May 29 2015

How to make better use of all your data – ‘Big’ or otherwise

CDEIt is missing a trick to think that using data analysis tools to produce actionable information is solely within the purview of major asset and infrastructure owners.  Certainly, the hype and challenges around Big Data are more impressive when discussed with reference to large organisations with portfolios of built assets and complex operational challenges.  Global businesses in finance, retail, transport and utilities, for example, now routinely capture millions of data packets a day, and store the resulting information (sometimes measured in Petabytes) in data warehouses, where it is interrogated to extract business intelligence (BI).

Big Data is a blanket term relating to volumes of information that are very large, and too complex to be analysed by conventional database tools and processing capabilities.  Big Data challenges may involve hundreds of computers working across multiple server farms crunching their way through millions of files.

However, decision-making can be improved for companies of all sizes through the better utilisation of data.


Data challenge – What questions do you want to answer?

The starting point must be to set the questions that require answers.  Next, review existing data sources to determine where the data will come from to answer these questions, and to reveal the data gaps that need to be filled.


Data challenge – Add information in Word docs, PDFs to the data set 

A file may not necessarily contain structured data (building information modelling files are largely structured, of course, but a typical construction project will still involve masses of text and graphic-based data).  More often than not, the data challenge for a property owner, construction contractor or a consultant may require data to be extracted from unstructured or semi-structured files (for example: word-processed correspondence and reports, emails, photographs, graphics, presentations, PDFs etc). Data may need to be scanned and indexed.  Only then can analytics tools start to identify anomalies, patterns or relationships, and deliver usable business insights.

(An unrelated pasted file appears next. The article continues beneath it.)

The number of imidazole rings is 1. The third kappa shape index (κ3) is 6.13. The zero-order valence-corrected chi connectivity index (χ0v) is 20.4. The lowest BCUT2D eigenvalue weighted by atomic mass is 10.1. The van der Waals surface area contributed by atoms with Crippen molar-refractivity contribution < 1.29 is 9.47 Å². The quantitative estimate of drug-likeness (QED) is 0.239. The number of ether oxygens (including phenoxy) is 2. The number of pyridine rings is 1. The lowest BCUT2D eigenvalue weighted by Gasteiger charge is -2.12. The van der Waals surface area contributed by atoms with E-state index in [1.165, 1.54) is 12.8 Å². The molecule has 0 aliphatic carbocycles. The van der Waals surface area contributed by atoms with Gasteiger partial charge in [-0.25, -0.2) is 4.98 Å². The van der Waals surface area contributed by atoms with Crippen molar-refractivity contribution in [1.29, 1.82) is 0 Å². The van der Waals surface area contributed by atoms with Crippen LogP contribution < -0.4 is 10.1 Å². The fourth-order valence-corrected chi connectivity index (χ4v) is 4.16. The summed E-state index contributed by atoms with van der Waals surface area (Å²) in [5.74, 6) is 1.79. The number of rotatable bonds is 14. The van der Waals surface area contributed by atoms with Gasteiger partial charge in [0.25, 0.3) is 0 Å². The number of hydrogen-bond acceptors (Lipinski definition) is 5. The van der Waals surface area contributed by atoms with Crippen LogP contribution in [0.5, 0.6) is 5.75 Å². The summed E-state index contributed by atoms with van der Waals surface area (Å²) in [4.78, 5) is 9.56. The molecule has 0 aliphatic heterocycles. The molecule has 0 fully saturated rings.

Data challenge – Integrating the existing multiple sources of data

Many medium-sized businesses have multiple internal data repositories. For example, a contractor business may want to get a more detailed picture of the performance of its supply chain partners across multiple projects.  It may have a wealth of information in its ERP system alongside project-related documentation including contracts, specifications and related correspondence in a collaboration platform, as well as a host of other information held by HR, legal, sales and marketing teams.

To integrate multiple data repositories and produce additional intelligence is typically a significant undertaking.  It requires a systematic and structured approach that aligns use of terminology, agreeing a data dictionary, and using it religiously across all teams involved.


Data challenge – Adding new data   

When a company has already integrated multiple data sources what they may want to do is add new, additional data to further enhance the quality of the intelligence. So, it may commission a Big Data analytics specialist to import and digest the contractor’s own data, and then combine it with third-party data.  This may come from other supply chain partners, it may be commercially sourced, and it may be publicly available as open data.  In our hypothetical example, the contractor may incorporate data from Companies House, from court records, from credit rating bodies, from media organisations, from social media, etc.

And the data may not just be historic, it may also be created contemporaneously – the ‘internet of things’ (see our previous post on this topic) enables systems and components incorporated into built assets to stream data, which may be used to assess the performance of the items delivered by a supply chain partner.

Data analytics for SMEs

Perhaps most important of all, an SME need not invest in creating an internal data analytics capability.  Just as industry clients and construction businesses work with Software-as-a-Service providers to manage their project and programme delivery processes, they can outsource their Big Data project to an external specialist, who in the space of a few weeks can combine all the data and provide them with visualisation and dashboard tools to help them extract the desired insights.


CONJECT provide extensive BI functionality allowing organisations to analyse project and programme data, helping to improve decision-making and adding value to their projects. For more information see our Business Intelligence solution.

About the author

Michelle Mason

Michelle Mason leads the UK and MEAP Marketing team, with far too many years in B2B marketing to mention. A CONJECT newbie, Michelle is eagerly climbing a steep learning curve.

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